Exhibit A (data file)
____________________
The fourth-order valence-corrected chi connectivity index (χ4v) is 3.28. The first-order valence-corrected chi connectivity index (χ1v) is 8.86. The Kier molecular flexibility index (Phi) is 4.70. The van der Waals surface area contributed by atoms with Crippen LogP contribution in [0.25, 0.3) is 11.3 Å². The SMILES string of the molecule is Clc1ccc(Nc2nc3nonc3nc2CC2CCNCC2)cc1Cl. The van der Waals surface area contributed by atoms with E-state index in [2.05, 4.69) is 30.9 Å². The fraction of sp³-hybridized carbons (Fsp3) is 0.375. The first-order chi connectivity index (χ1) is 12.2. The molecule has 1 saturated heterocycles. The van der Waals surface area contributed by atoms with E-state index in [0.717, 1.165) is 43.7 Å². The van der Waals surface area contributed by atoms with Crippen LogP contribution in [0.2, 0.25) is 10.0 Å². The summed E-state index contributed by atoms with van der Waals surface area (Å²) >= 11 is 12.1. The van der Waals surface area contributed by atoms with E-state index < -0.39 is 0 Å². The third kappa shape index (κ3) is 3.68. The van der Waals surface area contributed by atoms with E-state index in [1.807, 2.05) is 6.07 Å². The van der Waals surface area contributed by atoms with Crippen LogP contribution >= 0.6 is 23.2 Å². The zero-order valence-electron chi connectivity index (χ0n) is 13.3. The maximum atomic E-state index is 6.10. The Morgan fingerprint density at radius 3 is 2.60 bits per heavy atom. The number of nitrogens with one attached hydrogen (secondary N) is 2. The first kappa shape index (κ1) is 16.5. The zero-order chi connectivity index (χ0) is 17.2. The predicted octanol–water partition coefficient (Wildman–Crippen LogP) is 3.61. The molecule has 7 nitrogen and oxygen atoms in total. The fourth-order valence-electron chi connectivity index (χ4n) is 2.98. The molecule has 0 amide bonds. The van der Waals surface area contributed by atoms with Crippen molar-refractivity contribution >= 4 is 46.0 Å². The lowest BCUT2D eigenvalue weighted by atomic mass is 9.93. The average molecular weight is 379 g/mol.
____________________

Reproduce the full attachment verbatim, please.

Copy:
The fourth-order valence-corrected chi connectivity index (χ4v) is 3.28. The first-order valence-corrected chi connectivity index (χ1v) is 8.86. The Kier molecular flexibility index (Phi) is 4.70. The van der Waals surface area contributed by atoms with Crippen LogP contribution in [0.25, 0.3) is 11.3 Å². The SMILES string of the molecule is Clc1ccc(Nc2nc3nonc3nc2CC2CCNCC2)cc1Cl. The van der Waals surface area contributed by atoms with E-state index in [2.05, 4.69) is 30.9 Å². The fraction of sp³-hybridized carbons (Fsp3) is 0.375. The first-order chi connectivity index (χ1) is 12.2. The molecule has 1 saturated heterocycles. The van der Waals surface area contributed by atoms with E-state index in [0.717, 1.165) is 43.7 Å². The van der Waals surface area contributed by atoms with Crippen LogP contribution in [0.2, 0.25) is 10.0 Å². The summed E-state index contributed by atoms with van der Waals surface area (Å²) >= 11 is 12.1. The van der Waals surface area contributed by atoms with E-state index < -0.39 is 0 Å². The third kappa shape index (κ3) is 3.68. The van der Waals surface area contributed by atoms with E-state index in [1.807, 2.05) is 6.07 Å². The van der Waals surface area contributed by atoms with Crippen LogP contribution >= 0.6 is 23.2 Å². The zero-order valence-electron chi connectivity index (χ0n) is 13.3. The maximum atomic E-state index is 6.10. The Morgan fingerprint density at radius 3 is 2.60 bits per heavy atom. The number of nitrogens with one attached hydrogen (secondary N) is 2. The first kappa shape index (κ1) is 16.5. The zero-order chi connectivity index (χ0) is 17.2. The predicted octanol–water partition coefficient (Wildman–Crippen LogP) is 3.61. The molecule has 7 nitrogen and oxygen atoms in total. The fourth-order valence-electron chi connectivity index (χ4n) is 2.98. The molecule has 0 amide bonds. The van der Waals surface area contributed by atoms with Crippen molar-refractivity contribution >= 4 is 46.0 Å². The lowest BCUT2D eigenvalue weighted by atomic mass is 9.93. The average molecular weight is 379 g/mol.